TCS revenue remains lacklustre for 13th straight quarter
Bengaluru: Tata Consultancy Services Ltd (TCS), India’s largest software services company, on Thursday posted December quarter revenue growth that fell short of already downbeat Street expectations, as it battled headwinds in the US and soft demand from financial services clients.
In constant currency terms, which eliminate the effects of exchange rate fluctuations, TCS’s revenue in the seasonally weak fiscal third quarter rose 1.3% from the preceding three months.
This is the 13th straight quarter that TCS has either underperformed or, at best, managed to match analysts’ estimates in constant currency terms.
Mumbai-based TCS reported dollar revenue of $4.79 billion, a 1% rise from the preceding three months and up 9.1% from the year-ago period. In rupee terms, third-quarter revenue improved 1.2% to Rs30,904 crore from the preceding three months. TCS’s quarterly profit rose 1.1% sequentially to $1.01 billion (Rs6,531 crore), up 1.2% from $1 billion in the year-ago period.
A Bloomberg survey of analysts had estimated the company to report Rs6,532.7 crore ($1.03 billion) profit on net sales of Rs31,041.7 crore ($4.90 billion).
“TCS delivered a fairly strong Q3, especially in a seasonally weak quarter,” said Rajesh Gopinathan, who took over as chief executive officer of TCS in February last year after N. Chandrasekaran was appointed chairman of Tata Sons Ltd. “Overall, from financial performance perspective, it has been a relatively strong quarter…don’t forget that the 9.1% year-over-year growth is completely organic.”
TCS’s operating margin improved 10 basis points sequentially to 25.2% from 25.1% in the July-September period but was 80 basis points narrower than 26% in the year-ago period.
One basis point is one-hundredth of a percentage point.
Still, one encouraging metric in what analysts called a largely listless performance was the fact that the company did almost as much new business in the first nine months of the financial year as it did in all of last year.
TCS added $994 million in incremental revenue in April-December, higher than the $786 million in new business in the same period of the last fiscal year. In 2016-17, TCS added $1.03 billion in new revenue.
This means that TCS, which does not give any quarterly or yearly growth forecast, will certainly grow faster in 2017-18 than the previous year.
TCS’s performance in the third quarter was driven largely by a 2.6% constant currency rise in revenue from clients in continental Europe, which brings about 11.1% of total revenue.
Some of the company’s other smaller industry-serving units did well too: revenue from retail and consumer packaging and transportation saw a 6.4% sequential jump, while revenue from energy and utilities saw an 8.5% rise. Both these divisions accounted for 17% of TCS’s overall revenue.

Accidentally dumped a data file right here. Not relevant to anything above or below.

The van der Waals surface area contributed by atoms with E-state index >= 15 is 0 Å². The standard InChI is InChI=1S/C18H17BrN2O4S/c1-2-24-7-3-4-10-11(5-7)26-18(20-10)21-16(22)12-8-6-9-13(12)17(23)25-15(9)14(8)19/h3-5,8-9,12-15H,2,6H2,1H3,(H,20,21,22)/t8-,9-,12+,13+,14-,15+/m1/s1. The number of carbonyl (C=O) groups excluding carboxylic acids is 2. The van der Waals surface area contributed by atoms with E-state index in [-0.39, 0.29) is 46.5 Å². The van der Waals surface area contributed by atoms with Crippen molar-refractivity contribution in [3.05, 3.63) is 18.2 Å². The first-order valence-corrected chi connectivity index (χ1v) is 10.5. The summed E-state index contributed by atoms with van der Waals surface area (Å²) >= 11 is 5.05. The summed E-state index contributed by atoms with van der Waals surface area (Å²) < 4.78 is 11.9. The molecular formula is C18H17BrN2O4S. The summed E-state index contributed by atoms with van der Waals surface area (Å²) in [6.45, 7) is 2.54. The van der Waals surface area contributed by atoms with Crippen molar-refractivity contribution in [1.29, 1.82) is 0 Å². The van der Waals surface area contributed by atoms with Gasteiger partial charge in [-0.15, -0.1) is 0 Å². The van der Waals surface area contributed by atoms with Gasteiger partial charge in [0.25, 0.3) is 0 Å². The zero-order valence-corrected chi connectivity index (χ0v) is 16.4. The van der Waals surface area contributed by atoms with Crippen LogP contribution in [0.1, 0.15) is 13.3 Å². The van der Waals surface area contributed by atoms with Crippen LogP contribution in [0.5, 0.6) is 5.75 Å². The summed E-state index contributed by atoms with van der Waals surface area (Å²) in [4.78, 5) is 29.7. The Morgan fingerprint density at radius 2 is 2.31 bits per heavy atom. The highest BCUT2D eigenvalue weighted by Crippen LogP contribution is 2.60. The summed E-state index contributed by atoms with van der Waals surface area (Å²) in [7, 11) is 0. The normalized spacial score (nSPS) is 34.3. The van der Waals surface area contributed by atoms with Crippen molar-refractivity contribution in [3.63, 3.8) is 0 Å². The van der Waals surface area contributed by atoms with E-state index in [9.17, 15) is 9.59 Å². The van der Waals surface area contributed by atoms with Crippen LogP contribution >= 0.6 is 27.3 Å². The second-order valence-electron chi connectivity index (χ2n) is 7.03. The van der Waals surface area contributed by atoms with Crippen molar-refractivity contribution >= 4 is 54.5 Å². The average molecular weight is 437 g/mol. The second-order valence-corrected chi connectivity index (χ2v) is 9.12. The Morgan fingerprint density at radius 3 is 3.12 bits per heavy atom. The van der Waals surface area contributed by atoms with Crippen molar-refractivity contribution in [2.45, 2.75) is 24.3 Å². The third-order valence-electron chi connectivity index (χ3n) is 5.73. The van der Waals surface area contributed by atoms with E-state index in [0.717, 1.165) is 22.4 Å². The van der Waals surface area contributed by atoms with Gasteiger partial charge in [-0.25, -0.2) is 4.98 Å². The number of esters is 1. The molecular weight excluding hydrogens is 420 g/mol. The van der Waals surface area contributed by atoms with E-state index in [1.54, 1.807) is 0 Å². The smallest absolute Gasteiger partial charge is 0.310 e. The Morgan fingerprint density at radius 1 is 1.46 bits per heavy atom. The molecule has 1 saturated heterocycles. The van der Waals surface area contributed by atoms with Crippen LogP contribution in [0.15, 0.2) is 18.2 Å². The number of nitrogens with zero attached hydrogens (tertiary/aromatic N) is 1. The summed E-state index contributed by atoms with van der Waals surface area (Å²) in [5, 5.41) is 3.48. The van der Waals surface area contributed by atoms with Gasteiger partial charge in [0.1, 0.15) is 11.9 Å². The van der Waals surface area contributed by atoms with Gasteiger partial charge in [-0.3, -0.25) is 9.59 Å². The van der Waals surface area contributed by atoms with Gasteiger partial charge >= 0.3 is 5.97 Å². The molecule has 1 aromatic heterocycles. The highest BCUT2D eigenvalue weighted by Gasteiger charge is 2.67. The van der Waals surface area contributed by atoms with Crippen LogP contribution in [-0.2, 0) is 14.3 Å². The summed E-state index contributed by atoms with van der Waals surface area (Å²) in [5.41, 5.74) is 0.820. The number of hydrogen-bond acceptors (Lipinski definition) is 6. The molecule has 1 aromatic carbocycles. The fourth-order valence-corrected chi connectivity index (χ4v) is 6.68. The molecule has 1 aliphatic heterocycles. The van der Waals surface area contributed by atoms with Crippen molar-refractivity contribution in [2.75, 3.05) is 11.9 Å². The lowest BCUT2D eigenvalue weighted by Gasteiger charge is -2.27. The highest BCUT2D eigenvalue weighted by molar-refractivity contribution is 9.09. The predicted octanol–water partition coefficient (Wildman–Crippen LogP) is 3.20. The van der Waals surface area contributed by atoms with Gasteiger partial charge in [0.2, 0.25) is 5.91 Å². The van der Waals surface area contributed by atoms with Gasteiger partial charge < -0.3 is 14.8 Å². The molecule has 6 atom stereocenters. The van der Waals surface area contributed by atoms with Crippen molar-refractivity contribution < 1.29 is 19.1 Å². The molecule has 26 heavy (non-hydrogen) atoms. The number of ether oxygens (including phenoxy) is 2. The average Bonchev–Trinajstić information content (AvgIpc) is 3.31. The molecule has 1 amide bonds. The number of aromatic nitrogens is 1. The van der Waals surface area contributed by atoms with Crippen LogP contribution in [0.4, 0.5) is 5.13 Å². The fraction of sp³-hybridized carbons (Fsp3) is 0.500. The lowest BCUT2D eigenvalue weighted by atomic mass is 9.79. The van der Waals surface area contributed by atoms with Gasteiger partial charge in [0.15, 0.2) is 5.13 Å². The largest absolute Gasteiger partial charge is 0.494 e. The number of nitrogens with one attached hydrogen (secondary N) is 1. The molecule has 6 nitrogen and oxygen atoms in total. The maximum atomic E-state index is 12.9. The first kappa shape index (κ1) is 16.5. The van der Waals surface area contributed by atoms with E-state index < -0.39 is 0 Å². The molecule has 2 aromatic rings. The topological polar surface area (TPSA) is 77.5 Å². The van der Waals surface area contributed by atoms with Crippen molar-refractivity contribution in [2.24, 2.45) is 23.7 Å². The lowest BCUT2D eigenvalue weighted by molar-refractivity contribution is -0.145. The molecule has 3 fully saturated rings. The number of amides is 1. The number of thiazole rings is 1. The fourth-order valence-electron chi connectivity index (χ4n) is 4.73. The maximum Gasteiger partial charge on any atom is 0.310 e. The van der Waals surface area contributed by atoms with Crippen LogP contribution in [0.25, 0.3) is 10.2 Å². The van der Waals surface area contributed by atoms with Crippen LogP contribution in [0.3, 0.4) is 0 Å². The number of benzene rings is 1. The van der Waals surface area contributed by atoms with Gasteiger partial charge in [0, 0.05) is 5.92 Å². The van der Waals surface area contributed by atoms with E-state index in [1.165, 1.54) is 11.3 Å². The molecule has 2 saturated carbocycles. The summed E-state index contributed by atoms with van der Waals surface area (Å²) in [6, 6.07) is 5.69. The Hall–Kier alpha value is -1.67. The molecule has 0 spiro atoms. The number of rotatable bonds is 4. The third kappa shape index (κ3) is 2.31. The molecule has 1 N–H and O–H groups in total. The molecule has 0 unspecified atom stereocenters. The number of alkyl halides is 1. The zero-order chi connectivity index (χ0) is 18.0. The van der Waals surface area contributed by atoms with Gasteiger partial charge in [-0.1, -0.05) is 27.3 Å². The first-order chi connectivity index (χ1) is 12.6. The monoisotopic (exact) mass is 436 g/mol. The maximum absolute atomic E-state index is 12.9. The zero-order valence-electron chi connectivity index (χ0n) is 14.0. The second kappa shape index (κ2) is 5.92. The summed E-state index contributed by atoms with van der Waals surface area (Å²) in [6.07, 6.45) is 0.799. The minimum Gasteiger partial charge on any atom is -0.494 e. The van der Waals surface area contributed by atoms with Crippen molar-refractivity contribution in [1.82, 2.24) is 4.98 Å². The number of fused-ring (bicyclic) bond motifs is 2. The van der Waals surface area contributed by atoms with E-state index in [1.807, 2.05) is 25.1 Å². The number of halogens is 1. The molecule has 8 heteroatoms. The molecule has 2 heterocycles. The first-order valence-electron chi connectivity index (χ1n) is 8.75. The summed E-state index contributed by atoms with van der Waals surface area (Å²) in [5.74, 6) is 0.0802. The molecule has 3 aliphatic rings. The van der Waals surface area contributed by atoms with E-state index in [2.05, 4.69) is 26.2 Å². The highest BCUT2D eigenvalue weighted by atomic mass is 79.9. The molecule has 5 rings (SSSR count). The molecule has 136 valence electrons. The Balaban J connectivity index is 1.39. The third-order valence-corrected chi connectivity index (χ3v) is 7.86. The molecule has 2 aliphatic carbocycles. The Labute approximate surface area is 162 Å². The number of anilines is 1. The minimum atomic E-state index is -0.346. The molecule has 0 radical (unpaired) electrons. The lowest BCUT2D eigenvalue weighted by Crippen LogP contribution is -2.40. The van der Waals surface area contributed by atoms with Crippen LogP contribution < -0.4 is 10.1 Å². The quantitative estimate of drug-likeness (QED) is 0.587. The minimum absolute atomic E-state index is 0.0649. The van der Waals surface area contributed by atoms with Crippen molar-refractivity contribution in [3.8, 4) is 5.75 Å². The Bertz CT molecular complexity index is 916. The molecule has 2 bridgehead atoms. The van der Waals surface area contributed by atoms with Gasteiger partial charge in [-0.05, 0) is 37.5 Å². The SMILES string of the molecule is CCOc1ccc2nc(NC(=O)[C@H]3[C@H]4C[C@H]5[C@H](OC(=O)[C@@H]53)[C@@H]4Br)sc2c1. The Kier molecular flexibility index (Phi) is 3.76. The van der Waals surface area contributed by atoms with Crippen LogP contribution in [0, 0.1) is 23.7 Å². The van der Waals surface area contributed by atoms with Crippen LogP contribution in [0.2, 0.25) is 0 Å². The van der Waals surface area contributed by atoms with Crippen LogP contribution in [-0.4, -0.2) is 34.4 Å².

But that was not enough consolation for analysts.
“TCS’s numbers continue to be uninspiring and listless,” said a Mumbai-based analyst at a foreign brokerage, on condition of anonymity. “For a few years now, management has always blamed some two or three underperformers for the tepid growth but the company until now does not give a reason behind the softness. The company claims these are not structural challenges but then what explains soft growth over such a long time? Yes, the company will grow higher than last year, but then, compared to its larger rival, there is not much to be happy.”
Accenture Plc., which is twice the size of TCS in revenue, is expected to grow its dollar revenue by 10.4% in the current fiscal year, implying that for the first time, it will grow faster than TCS, Cognizant Technology Solutions Corp., Infosys Ltd and Wipro Ltd in a financial year.
The challenges ahead for TCS include a weak performance in the US and soft demand from clients in the banking, financial services and insurance (BFSI) space.
Revenue from the US, which accounted for 52% of TCS’s third-quarter revenue, grew 1.5% in constant currency terms over the September quarter, and 2.8% over the year-ago period. BFSI, which accounted for 32.1% of TCS’s revenue, contracted 1.5% sequentially and grew just 0.2% from a year ago.
Some analysts fretted about the weakness plaguing its all-important BFSI arm.
“Rajesh (Gopinathan) continues to claim that the company’s banking segment in Europe did well. Now, there is a decline in the overall BFSI segment. This is worrying because this means there are multiple banks or clients in the US who, for reasons not known, are either holding back tech spend or deferring,” said a Mumbai-based analyst at a domestic brokerage who also declined to be named.
The company’s workforce increased by 1,667 to 390,880 employees at the end of December. TCS added 3,404 people in the September quarter after headcount fell by 1,414 in the June quarter.
TCS shares fell 0.67% to Rs2,788.40 on the BSE at the close of trading on a day the benchmark Sensex gained 0.2% to 34,503.49. The results were reported after markets closed.
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